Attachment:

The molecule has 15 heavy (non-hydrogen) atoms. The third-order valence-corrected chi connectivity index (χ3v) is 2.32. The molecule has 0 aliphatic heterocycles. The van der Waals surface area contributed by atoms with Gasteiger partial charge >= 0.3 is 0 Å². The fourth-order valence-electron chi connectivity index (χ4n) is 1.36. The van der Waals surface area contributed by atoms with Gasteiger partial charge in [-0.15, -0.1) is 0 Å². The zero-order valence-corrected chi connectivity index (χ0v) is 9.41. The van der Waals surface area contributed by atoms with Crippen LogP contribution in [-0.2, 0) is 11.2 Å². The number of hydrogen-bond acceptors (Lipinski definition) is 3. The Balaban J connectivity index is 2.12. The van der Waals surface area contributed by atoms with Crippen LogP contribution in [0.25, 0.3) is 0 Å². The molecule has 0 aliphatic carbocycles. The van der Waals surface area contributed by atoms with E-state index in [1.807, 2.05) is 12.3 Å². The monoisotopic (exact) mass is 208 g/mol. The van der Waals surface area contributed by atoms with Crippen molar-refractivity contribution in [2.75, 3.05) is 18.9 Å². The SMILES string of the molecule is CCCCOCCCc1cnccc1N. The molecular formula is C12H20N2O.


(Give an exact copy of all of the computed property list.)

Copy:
The molecule has 15 heavy (non-hydrogen) atoms. The third-order valence-corrected chi connectivity index (χ3v) is 2.32. The molecule has 0 aliphatic heterocycles. The van der Waals surface area contributed by atoms with Gasteiger partial charge >= 0.3 is 0 Å². The fourth-order valence-electron chi connectivity index (χ4n) is 1.36. The van der Waals surface area contributed by atoms with Gasteiger partial charge in [-0.15, -0.1) is 0 Å². The zero-order valence-corrected chi connectivity index (χ0v) is 9.41. The van der Waals surface area contributed by atoms with Crippen LogP contribution in [-0.2, 0) is 11.2 Å². The number of hydrogen-bond acceptors (Lipinski definition) is 3. The Balaban J connectivity index is 2.12. The van der Waals surface area contributed by atoms with Crippen LogP contribution in [0.25, 0.3) is 0 Å². The molecule has 0 aliphatic carbocycles. The van der Waals surface area contributed by atoms with E-state index in [1.807, 2.05) is 12.3 Å². The monoisotopic (exact) mass is 208 g/mol. The van der Waals surface area contributed by atoms with Crippen molar-refractivity contribution in [2.75, 3.05) is 18.9 Å². The SMILES string of the molecule is CCCCOCCCc1cnccc1N. The molecular formula is C12H20N2O.